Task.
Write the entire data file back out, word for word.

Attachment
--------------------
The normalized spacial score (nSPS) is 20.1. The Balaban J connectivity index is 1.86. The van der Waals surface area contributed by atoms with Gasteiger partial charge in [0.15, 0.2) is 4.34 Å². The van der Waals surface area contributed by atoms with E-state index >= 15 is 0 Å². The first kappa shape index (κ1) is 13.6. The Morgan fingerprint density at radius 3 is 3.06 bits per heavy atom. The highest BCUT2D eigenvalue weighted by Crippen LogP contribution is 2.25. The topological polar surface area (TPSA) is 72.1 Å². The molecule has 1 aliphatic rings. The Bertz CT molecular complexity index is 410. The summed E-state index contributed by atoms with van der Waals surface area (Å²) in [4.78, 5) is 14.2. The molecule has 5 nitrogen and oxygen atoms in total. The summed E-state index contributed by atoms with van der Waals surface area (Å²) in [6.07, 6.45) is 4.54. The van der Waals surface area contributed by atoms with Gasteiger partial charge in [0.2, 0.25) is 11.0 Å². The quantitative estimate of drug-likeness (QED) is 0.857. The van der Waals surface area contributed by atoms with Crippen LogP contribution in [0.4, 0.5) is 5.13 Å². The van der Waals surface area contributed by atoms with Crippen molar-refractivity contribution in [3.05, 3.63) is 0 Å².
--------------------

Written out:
The normalized spacial score (nSPS) is 20.1. The Balaban J connectivity index is 1.86. The van der Waals surface area contributed by atoms with Gasteiger partial charge in [0.15, 0.2) is 4.34 Å². The van der Waals surface area contributed by atoms with E-state index >= 15 is 0 Å². The first kappa shape index (κ1) is 13.6. The Morgan fingerprint density at radius 3 is 3.06 bits per heavy atom. The highest BCUT2D eigenvalue weighted by Crippen LogP contribution is 2.25. The topological polar surface area (TPSA) is 72.1 Å². The molecule has 1 aliphatic rings. The Bertz CT molecular complexity index is 410. The summed E-state index contributed by atoms with van der Waals surface area (Å²) in [4.78, 5) is 14.2. The molecule has 5 nitrogen and oxygen atoms in total. The summed E-state index contributed by atoms with van der Waals surface area (Å²) in [6.07, 6.45) is 4.54. The van der Waals surface area contributed by atoms with Gasteiger partial charge in [0.2, 0.25) is 11.0 Å². The quantitative estimate of drug-likeness (QED) is 0.857. The van der Waals surface area contributed by atoms with Crippen LogP contribution in [0.4, 0.5) is 5.13 Å². The van der Waals surface area contributed by atoms with Crippen molar-refractivity contribution in [3.05, 3.63) is 0 Å².